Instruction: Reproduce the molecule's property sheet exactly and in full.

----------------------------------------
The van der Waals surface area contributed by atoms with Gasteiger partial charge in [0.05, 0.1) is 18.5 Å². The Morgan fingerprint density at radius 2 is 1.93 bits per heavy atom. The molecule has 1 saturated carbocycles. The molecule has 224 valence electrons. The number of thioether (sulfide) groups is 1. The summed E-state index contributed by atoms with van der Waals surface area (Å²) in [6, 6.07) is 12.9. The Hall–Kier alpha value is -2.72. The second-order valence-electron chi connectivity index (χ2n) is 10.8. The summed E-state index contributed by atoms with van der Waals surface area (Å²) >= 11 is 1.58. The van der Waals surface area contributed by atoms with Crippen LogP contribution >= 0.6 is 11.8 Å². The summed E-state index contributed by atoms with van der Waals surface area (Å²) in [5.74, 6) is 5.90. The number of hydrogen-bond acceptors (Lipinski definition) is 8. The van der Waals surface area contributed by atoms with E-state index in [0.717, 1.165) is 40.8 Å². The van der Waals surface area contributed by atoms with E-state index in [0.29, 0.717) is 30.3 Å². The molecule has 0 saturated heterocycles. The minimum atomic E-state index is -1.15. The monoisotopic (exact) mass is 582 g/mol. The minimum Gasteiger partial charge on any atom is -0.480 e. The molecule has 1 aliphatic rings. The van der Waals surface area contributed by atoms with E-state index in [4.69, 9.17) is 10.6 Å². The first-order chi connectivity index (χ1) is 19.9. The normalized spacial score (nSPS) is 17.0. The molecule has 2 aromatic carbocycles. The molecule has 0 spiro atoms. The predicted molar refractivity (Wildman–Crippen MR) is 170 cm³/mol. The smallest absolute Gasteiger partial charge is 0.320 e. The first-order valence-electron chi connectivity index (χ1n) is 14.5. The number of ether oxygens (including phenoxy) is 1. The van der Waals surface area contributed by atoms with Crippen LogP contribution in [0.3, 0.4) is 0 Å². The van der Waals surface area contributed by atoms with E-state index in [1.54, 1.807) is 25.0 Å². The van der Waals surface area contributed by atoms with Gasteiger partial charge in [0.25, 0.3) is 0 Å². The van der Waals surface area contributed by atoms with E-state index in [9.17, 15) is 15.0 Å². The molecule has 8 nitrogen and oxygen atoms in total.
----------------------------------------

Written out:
The van der Waals surface area contributed by atoms with Gasteiger partial charge in [0.05, 0.1) is 18.5 Å². The Morgan fingerprint density at radius 2 is 1.93 bits per heavy atom. The molecule has 1 saturated carbocycles. The molecule has 224 valence electrons. The number of thioether (sulfide) groups is 1. The summed E-state index contributed by atoms with van der Waals surface area (Å²) in [6, 6.07) is 12.9. The Hall–Kier alpha value is -2.72. The second-order valence-electron chi connectivity index (χ2n) is 10.8. The summed E-state index contributed by atoms with van der Waals surface area (Å²) >= 11 is 1.58. The van der Waals surface area contributed by atoms with Crippen LogP contribution >= 0.6 is 11.8 Å². The summed E-state index contributed by atoms with van der Waals surface area (Å²) in [5.74, 6) is 5.90. The number of hydrogen-bond acceptors (Lipinski definition) is 8. The van der Waals surface area contributed by atoms with E-state index in [0.717, 1.165) is 40.8 Å². The van der Waals surface area contributed by atoms with E-state index in [0.29, 0.717) is 30.3 Å². The molecule has 0 saturated heterocycles. The minimum atomic E-state index is -1.15. The monoisotopic (exact) mass is 582 g/mol. The minimum Gasteiger partial charge on any atom is -0.480 e. The molecule has 1 aliphatic rings. The van der Waals surface area contributed by atoms with E-state index in [4.69, 9.17) is 10.6 Å². The first-order chi connectivity index (χ1) is 19.9. The normalized spacial score (nSPS) is 17.0. The molecule has 2 aromatic carbocycles. The molecule has 0 spiro atoms. The predicted molar refractivity (Wildman–Crippen MR) is 170 cm³/mol. The smallest absolute Gasteiger partial charge is 0.320 e. The first-order valence-electron chi connectivity index (χ1n) is 14.5. The number of ether oxygens (including phenoxy) is 1. The van der Waals surface area contributed by atoms with Crippen LogP contribution in [0.3, 0.4) is 0 Å². The van der Waals surface area contributed by atoms with E-state index in [1.54, 1.807) is 25.0 Å². The van der Waals surface area contributed by atoms with Gasteiger partial charge in [0.25, 0.3) is 0 Å². The van der Waals surface area contributed by atoms with E-state index in [9.17, 15) is 15.0 Å². The molecule has 8 nitrogen and oxygen atoms in total.